The High Holidays, or Days of Awe, appeal to each of our senses in a unique way. There are the familiar sights of the holidays: the people and Torah scrolls all dressed in white to symbolize purity, and the round challot that represent the cycle of the year. The feel of new clothes on one’s skin or new shoes on one’s feet reminds the wearer that this time of year is special. Walking to shul, fall is upon us with a newfound crispness to the air and the feel of leaves crunching underfoot. Then there is the distinctive weight and smell of the machzorim, holiday prayer books, used but once a year. As with every Jewish holiday, food is key. As we prepare for the upcoming days of feasting, the aromas of challah, brisket, chicken soup and cakes mingle in such a mouthwatering onslaught of anticipation that we wish the High Holidays were already upon us. The seasonal fruits of apples and pomegranates feature prominently in our holiday menus, and the taste of honey abounds, at once a celebration of the present and a wish for a sweet year ahead.
All of our senses combine to remind us that the Days of Awe are here, but none is so important to me as that of hearing. Perhaps this is because I am a musician, but I believe the true holiness of this unique time of year is evoked mostly through sound. The special sounds of the High Holidays immediately transport me to that incomparable feeling of piety, of oneness with my Creator and with my fellow Jews, even as we celebrate and observe in such diverse ways. I love that many of these tunes are nearly universal. I remember the first time I walked into my husband’s grandfather’s shul in Nof Yam, Israel, where I was elated to discover the congregation singing the same tunes I had heard as a child when visiting my grandparents in Bangor, Maine.
The High Holiday prayers are accompanied by melodies reserved for this season, perhaps the most iconic of which would be Kol Nidrei, sung on the eve of Yom Kippur and so widely known that it was turned into a mainstay of the solo cello repertoire by composer Max Bruch, a non-Jew, toward the end of the 19th century. Some of these melodies accompany prayer texts unique to this time of the year; but sometimes more striking are the ones set to prayers we recite year-round, such as the Amidah or the different versions of the Kaddish, used to heighten the listener’s experience, to turn the ordinary into the extraordinary. It’s not just that these tunes are distinct from the ones we are accustomed to hearing; there is something markedly different about their musical construction.
During the remainder of the year, each prayer generally sits squarely within one key, either major (usually considered “happy”) or minor (“sad”), while the music of the High Holidays seamlessly travels between major and minor keys within a single prayer. Rather than evoking the usual connotations of these keys, minor in this case has to do with the serious and the somber, but it is quickly followed by turns to major, of hopefulness and future redemption. This device instills awe within us, lending a gravitas appropriate to the situation. Listen for this in Kol Nidrei, where the relatively abrupt juxtaposition of major and minor keys calls on the congregant to wake up, just as the shofar does.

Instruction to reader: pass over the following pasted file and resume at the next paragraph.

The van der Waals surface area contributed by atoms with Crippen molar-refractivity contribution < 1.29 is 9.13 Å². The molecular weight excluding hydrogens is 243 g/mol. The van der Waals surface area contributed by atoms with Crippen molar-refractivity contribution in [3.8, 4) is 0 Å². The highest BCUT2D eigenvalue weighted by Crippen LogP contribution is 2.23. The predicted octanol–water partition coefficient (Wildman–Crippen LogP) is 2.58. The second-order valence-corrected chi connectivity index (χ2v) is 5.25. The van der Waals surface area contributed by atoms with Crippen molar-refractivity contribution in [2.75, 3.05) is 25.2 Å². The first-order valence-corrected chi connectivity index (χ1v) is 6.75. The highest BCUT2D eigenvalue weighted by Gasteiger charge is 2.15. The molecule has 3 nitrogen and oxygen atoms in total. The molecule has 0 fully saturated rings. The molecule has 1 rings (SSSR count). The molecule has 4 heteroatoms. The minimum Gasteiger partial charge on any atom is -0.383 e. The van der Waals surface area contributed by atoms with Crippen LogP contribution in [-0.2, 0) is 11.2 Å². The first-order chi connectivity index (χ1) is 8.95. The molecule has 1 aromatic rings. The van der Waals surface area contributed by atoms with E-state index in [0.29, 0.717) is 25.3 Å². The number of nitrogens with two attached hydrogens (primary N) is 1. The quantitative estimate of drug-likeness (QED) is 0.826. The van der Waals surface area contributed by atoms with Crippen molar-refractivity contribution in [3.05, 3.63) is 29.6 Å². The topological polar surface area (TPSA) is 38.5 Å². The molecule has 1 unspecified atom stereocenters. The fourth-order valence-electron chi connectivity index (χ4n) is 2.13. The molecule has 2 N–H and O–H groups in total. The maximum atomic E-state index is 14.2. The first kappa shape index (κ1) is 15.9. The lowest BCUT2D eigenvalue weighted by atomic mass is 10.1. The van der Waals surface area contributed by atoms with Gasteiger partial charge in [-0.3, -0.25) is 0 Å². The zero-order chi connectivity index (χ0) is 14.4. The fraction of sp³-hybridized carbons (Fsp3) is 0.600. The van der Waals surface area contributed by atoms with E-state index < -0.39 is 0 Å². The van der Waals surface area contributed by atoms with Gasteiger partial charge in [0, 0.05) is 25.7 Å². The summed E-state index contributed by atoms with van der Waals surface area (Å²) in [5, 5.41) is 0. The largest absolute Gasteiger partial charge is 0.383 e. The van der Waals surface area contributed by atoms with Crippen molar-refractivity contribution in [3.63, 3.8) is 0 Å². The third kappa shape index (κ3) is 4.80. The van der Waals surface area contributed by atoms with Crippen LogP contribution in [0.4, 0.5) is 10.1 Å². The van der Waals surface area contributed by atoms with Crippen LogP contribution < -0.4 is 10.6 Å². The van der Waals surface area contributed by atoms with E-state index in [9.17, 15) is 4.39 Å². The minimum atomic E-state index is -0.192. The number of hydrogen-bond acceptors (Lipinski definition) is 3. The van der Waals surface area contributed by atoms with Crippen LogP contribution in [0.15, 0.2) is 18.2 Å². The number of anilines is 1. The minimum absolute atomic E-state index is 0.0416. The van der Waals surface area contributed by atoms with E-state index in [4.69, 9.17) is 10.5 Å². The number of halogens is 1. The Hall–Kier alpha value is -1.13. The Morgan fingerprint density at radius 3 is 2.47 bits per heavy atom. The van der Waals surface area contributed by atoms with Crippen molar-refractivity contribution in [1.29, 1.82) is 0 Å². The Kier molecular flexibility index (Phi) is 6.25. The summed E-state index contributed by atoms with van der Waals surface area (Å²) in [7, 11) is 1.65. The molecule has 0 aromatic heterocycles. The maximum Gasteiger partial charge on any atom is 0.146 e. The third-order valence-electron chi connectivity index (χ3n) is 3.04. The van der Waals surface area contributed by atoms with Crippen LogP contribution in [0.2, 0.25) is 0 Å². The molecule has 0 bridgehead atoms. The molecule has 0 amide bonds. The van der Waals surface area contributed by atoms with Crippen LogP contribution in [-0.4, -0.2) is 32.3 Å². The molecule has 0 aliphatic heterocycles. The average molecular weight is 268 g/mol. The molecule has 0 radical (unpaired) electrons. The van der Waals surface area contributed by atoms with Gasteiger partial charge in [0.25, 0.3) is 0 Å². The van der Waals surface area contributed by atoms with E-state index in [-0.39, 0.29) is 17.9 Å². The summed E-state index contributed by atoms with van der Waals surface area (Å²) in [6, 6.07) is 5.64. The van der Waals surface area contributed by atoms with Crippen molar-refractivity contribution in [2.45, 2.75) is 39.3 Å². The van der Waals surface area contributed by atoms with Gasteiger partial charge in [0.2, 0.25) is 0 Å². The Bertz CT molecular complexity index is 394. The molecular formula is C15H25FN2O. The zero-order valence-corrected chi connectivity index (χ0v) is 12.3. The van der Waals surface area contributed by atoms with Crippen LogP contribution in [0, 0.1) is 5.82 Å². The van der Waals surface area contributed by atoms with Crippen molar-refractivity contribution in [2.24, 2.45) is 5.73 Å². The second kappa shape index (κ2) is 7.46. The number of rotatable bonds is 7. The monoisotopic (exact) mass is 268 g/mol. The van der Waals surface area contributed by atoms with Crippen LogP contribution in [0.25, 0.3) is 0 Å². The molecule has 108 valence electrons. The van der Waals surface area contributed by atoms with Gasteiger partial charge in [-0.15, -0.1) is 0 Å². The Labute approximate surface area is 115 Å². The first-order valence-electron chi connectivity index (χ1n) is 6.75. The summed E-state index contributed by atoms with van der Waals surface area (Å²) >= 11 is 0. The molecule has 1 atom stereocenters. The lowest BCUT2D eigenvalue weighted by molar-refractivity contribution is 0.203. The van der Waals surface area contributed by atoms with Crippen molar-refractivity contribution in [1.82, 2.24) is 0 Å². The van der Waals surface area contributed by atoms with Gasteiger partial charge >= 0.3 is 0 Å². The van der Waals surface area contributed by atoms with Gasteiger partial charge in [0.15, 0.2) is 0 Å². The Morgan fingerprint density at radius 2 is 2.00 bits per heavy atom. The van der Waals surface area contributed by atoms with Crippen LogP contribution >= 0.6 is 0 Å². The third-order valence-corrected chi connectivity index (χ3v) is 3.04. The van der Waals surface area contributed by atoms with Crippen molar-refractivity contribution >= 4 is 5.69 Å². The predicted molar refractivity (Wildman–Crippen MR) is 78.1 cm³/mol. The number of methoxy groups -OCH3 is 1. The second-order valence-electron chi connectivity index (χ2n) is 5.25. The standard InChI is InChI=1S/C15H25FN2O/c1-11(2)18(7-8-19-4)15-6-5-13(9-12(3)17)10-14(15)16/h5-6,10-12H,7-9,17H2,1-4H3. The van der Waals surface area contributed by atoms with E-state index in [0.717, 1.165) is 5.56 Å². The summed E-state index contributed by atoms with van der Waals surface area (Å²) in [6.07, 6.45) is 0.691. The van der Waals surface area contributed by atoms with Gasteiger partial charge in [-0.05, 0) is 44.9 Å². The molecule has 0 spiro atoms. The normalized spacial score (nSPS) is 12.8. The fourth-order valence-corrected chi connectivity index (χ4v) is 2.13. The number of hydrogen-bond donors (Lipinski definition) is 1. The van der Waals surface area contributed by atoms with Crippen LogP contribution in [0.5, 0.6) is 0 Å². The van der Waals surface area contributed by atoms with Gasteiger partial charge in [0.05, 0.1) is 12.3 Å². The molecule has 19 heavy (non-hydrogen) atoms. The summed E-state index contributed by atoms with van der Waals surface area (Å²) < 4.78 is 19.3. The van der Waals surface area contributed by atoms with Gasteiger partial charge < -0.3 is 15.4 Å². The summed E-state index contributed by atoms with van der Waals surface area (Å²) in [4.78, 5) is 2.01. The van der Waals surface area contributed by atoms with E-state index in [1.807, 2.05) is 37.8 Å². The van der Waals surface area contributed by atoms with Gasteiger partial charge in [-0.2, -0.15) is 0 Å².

In the most carefully crafted service, even the brachot recited by the tokea, shofar blower, immediately preceding the shofar blasts are used to increase suspense for the grand, revealing moment to come. This is achieved between two brachot through a half-step modulation, a device ubiquitous in popular music for its power in creating an immediate uplifting sensation in the listener. Then, of course, there are the blasts themselves. As powerful as the 100 blasts we hear on each day of Rosh Hashanah may be, their cumulative effect is not as great as the long, single blast sounded as the gates of heaven come to a close when finishing the Neilah service at the very end of Yom Kippur. At the conclusion of a long fast, when at my most vulnerable, the sound of the shofar pierces deep into my soul. I close my eyes and let it wash over me, crying at the beauty of its supplication. I cannot help but acknowledge the sealing of my fate.
The sounds of the Days of Awe are the ultimate in mood music with the power to set the appropriate tone, to evoke memory and to transform. As we approach the High Holidays, may we all be transported to a spiritual place, with the sights, smells, tastes and feel of the season, but most especially through its music.
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